Page 2 of 3 | © 2005-2010 text by Michael Jacobi
The beetle larvae marketed as mealworms and superworms offer the arachnoculturist an easy to keep alternative to crickets. The biggest problem in their use is that they are burrowing and if they are not attacked immediately they may disappear into the substrate and metamorphose into beetles, which arachnids tend to avoid eating due to their chemical defenses.
The small mealworms (Tenebrio molitor larvae) and their larger form marketed as "giant" mealworms are used by a small percentage of keepers. Recently a smaller species (Tenebrio obscurus) has entered the pet trade under the name "mini mealworm". Since these beetle larvae can be kept alive and in the larval stage for some time in a refrigerator, they are convenient and of some use in arachnoculture.
However, the beetle larva that is most popular with arachnoculturists is Zophobas morio, better known as the superworm. This is a much larger and softer "grub" that is an eager eater and can be gut-loaded with a nutritious diet to provide an excellent meal for captive animals.
Superworms will die in a refrigerator and should be kept in a warm and dry container with a substrate of bran, which they will also feed on. A small ventilated storage tub is an ideal container. I provide moisture by offering slices of zucchini squash and leafy greens and also feed them the roach dry diet.
Superworms are approximately 2 in [5 cm] in length and are suitable for large arachnids. To obtain a variety of sizes so that they can be offered to smaller arachnids, the keeper must breed them. When superworms are kept in a large group they do not pupate and will remain as larva. In order to cause them to pupate and eventually become adults (beetles), it is necessary to separate them into small individual containers. Small condiment cups, Dixieª cups or film canisters work well, and about one hundred superworms should be individually place in these containers. Within a short time they will pupate and eventually become adult beetles, which can then be placed together in a container similar to that used to house groups of superworms. Some keepers place the pupae together before they become beetles, but this usually results in some of the pupae being eaten by the beetles that have metamorphosed earlier. Adult beetles are fed a diet similar to that of the larval superworms, with apple and orange added for variety and additional moisture. The beetles have a very unique and strong odor and it is best to avoid touching them when possible. Once numerous tiny larvae are seen in the container, wait about one more week and then discard the adult beetles by releasing them outdoors. Because of their stench, I personally choose to get rid of the beetles as soon as possible and donÕt offer them as food to my arachnids or reptiles. The beetles lay eggs over a period of time and as weeks pass there should be a wide variety of sizes of larvae available, which make excellent prey items for captive arachnids.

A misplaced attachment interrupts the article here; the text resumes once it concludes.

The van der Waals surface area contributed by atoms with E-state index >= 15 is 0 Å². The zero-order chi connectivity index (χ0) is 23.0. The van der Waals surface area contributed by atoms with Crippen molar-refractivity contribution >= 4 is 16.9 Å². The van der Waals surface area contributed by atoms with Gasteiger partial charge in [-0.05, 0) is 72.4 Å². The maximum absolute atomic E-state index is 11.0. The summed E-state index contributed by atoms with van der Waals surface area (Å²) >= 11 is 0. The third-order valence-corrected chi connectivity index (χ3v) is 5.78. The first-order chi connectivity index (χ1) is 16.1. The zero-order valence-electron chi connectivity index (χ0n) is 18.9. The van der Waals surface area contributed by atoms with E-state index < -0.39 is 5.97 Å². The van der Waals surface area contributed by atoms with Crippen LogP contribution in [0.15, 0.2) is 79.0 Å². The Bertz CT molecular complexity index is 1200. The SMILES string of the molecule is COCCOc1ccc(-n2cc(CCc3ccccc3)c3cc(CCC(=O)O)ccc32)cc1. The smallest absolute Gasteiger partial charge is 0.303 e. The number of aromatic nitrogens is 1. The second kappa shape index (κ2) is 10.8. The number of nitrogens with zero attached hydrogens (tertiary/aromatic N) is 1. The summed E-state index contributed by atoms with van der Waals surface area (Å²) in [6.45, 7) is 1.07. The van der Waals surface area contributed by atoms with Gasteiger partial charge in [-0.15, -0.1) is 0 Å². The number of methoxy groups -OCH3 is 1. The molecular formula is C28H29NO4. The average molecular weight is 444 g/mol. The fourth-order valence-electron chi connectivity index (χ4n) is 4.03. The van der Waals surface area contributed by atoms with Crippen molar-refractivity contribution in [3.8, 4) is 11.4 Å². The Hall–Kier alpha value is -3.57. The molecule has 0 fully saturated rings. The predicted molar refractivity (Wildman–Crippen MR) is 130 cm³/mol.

Arachnids that have a strong feeding response and are out in the open in the cage are easy to offer superworms to. When dropped directly in front of the arachnid the superworm is usually eagerly pounced upon. Arboreal tarantulas or other arachnids can often be fed superworms by holding the larva gently with rubber-tipped forceps and allowing it to wiggle in front of the spider. However, it is difficult to use superworms for arachnids that live in burrows or beneath rocks. If a superworm is not attacked immediately, it will burrow into the substrate and may not be found by either predator or keeper. Eventually it will often pupate and reappear as a beetle, which can be removed if not eaten.
This is another insect larva (the Silk Moth, Bombyx mori) that is being sold as food for reptiles and can be offered to arachnids. However, they are more difficult to maintain than other feeders. They are very sensitive to bacteria and breeders recommend that you sterilize your hands or wear surgical gloves when handling or performing their daily cage cleaning. They feed solely on mulberry leaves or a commercial diet that requires time and effort to prepare. But if you're willing to spend the time raising silkworms you may be rewarded with some large moths that are likely to be relished by some arachnids.
Waxworms are Greater Wax Moth (Galleria mellonella) larvae that are readily available in pet and bait shops. They are accepted as food by many arachnids and, if allowed to pupate, the adult moths are eagerly accepted by arboreal tarantulas and wandering, huntsman and widow spiders. They are often sold in containers filled with wheat bran or sawdust-like bedding. Better bedding can be made by mixing the wheat bran with honey and adding some grated bee's wax. The finished product should be dry yet sticky to the touch. However, this mixture is so good that it allows the waxworms to create the silken tubes they would pupate in, which makes it time-consuming to extract them. To prevent this and store waxworms for an extended time they can be refrigerated. Many suppliers on the Internet offer waxworms, some in a variety of sizes.